post on cry rooms over at Catholic All Year and it really got me to thinking. So, you know, I figured I'd subject you all to my musings. :)
Kendra was writing about how she took her small children to daily Mass, and was asked by the priest to take them to the cry room. She hates cry rooms, and doesn't feel she should have to use them if she feels more comfortable out in the main sanctuary. She asked for the opinions of others. Here is mine:
Pre-child opinion: I certainly don't think anybody should be forced into the cry room, but I see cry rooms as a wonderful option for harried mothers. So much less stress! No worries about your baby crying and disturbing other worshippers! You can be in the cry room and rest easy. I will definitely take advantage of cry rooms once I have children.
Post-child opinion: I loathe cry rooms with the fire of a thousand suns. And here is why.
After I had Henry I brought him to Mass with me every week. Mike doesn't come to Mass with us every week, so I'm often on my own for child wrangling during this time. Therefore I thought a cry room was an integral consideration in the parish that I chose once we moved to our new house. There are 2 very close to our house, and so I chose the one that had a cry room.
Every week I stuffed Henry and I into that tiny room in the back of the church. Here are the phenomena that we encountered that seem to be present in every cry room I've ever visited:
(1) People without children will sit in there too. Why, you ask? I have absolutely no idea, but the fact of the matter is that it will happen. Therefore, I feel just as stressed and insecure about my baby making noise in the cry room as I do out in the main sanctuary. Plus, the more people that are in there (cry rooms are rarely very large) the "cozier" it is, and the more difficult it is to get up and walk a fussy baby or for mobile children to not be right in somebody's face.
(2) Many parents will not even attempt to keep their toddlers under control because "it's the cry room." Well, yes, but I still think we all need to try and show our children how to behave in church so that they will know what is expected of them when they are older. If we don't do that, Mass becomes playtime. So, chaos can reign in the cry room and it's not a good example for anybody.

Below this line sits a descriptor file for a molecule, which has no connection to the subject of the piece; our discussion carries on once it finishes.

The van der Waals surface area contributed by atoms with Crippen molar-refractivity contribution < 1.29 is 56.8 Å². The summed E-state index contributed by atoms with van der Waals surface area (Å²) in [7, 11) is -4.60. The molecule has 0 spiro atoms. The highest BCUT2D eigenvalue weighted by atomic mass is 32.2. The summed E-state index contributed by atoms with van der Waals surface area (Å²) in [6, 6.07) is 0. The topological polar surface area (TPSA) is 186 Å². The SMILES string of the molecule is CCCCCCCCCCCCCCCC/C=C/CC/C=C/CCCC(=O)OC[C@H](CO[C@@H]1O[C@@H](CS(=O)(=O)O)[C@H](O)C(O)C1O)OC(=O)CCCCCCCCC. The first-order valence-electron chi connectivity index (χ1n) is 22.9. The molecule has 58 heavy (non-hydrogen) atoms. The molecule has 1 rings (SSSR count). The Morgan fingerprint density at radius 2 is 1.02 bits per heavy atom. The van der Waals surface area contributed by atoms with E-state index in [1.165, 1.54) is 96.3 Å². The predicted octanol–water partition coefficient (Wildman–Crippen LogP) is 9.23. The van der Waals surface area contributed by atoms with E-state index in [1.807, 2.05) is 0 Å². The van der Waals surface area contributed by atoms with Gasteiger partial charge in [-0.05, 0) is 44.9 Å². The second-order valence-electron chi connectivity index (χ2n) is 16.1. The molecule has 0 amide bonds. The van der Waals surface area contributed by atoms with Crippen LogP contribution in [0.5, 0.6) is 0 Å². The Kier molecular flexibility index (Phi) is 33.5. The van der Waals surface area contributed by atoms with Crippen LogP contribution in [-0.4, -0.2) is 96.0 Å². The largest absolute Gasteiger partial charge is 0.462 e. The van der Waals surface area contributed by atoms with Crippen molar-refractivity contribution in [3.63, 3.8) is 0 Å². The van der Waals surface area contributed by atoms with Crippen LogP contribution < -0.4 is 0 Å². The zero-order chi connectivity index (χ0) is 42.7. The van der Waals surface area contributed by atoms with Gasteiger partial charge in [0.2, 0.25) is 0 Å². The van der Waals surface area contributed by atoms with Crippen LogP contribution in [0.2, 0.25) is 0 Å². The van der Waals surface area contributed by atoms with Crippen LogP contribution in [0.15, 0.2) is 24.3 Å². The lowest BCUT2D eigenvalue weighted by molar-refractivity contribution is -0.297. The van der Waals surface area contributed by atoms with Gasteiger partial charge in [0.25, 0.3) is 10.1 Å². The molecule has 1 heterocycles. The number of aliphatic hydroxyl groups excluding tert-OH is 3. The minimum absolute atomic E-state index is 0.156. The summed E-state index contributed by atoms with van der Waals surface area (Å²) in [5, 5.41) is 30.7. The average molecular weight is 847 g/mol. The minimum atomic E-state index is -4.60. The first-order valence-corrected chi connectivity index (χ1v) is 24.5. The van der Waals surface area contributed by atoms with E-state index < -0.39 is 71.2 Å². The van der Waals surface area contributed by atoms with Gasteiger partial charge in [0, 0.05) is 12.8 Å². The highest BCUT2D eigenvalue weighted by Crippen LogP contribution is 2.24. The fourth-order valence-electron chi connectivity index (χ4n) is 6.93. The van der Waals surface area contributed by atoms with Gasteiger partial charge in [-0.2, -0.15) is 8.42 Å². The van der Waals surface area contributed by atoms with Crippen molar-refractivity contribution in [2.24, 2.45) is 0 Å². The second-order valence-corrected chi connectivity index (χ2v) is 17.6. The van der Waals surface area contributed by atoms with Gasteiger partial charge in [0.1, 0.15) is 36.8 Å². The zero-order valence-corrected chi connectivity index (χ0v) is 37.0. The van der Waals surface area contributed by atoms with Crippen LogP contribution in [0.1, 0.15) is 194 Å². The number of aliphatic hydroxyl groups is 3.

(3) The congregation becomes less tolerant of children out in the main sanctuary when there is a cry room present, exactly like what Kendra experienced. And that shouldn't be. Children are *part of* the parish community. If a parent wants to bring them into the sanctuary, and is doing their best to keep them from disturbing others (and children just make natural noises, this should be expected and understood), there is no reason why they can't be there. The Church is not a museum. It is a living thing, and children are an essential part of that.
(4) The cry room is separate from the rest of the congregation, and it is *isolating*. Even though there are speakers in the cry room and a window to see through, I felt disconnected from the liturgy.
I slogged away in the cry room with Henry week after week for months, misery gradually taking hold of my Sunday mornings. One day I drove to Mass and couldn't find a parking spot. What's an emotional new mother to do? She bursts into tears and drives home, that's what.
I arrive home in tears and Mike asks me, with great concern, what was wrong. And even I was surprised by my answer.
"I HATE that cry room!! I'm so miserable in there!! It's so tiny and stifling, I can barely breathe, and I hardly feel like I'm even in the church! I can't take it anymore!"
Yes, that's right. I realized that I was actually *depressed* and that my spiritual life was languishing since I started using the cry room during Mass. The very next week I started driving back to our old parish, which I had left simply because we had moved. But I loved that parish, and clearly, this new situation wasn't working for me.
No cry room. It was WONDERFUL. This church had pews with a wooden divide halfway through, and when Henry got to be a toddler, that was clutch. It was like a built-in baby gate. Yes, I had to worry about him squawking or having a tantrum or any number of other loud things, but I felt again like I was a part of the community, and I could literally feel my spiritual life blossom again. Eventually, the drive got to be a bit inconvenient, and so I tried the other parish near our house, and that's where I still attend today. No cry room there either. And I LOVE it.
There is a 10 am family Mass on Sunday with lots of kids. All of us parents are in the same boat and the congregation is accordingly sympathetic and supportive. And you know, you do have to deal with things such as I did this past Sunday when I had both Henry and Anne with me.
Instances of dancing in the aisle - 2
Mounting of the pew in a standing position - countless
Peeling on and off of stickers which resulted in one becoming unwittingly stuck to the back of Mommy's skirt in a most mortifying location - 1
Occurrence of very unladylike, LOUD (I mean, all the missal shuffling in the *world* couldn't cover this up) gastrointestinal-related noises - 2
Times sippy cup was thrown to pew - 2
Instances of whining - 3
Instances of shushing - countless
You deal with it. But I wouldn't have it any other way. Children belong at Mass. WITH the community of believers.
I'm participating in Jennifer Fulwiler's 7 posts in 7 days challenge, so prepare to hear a lot from me this week!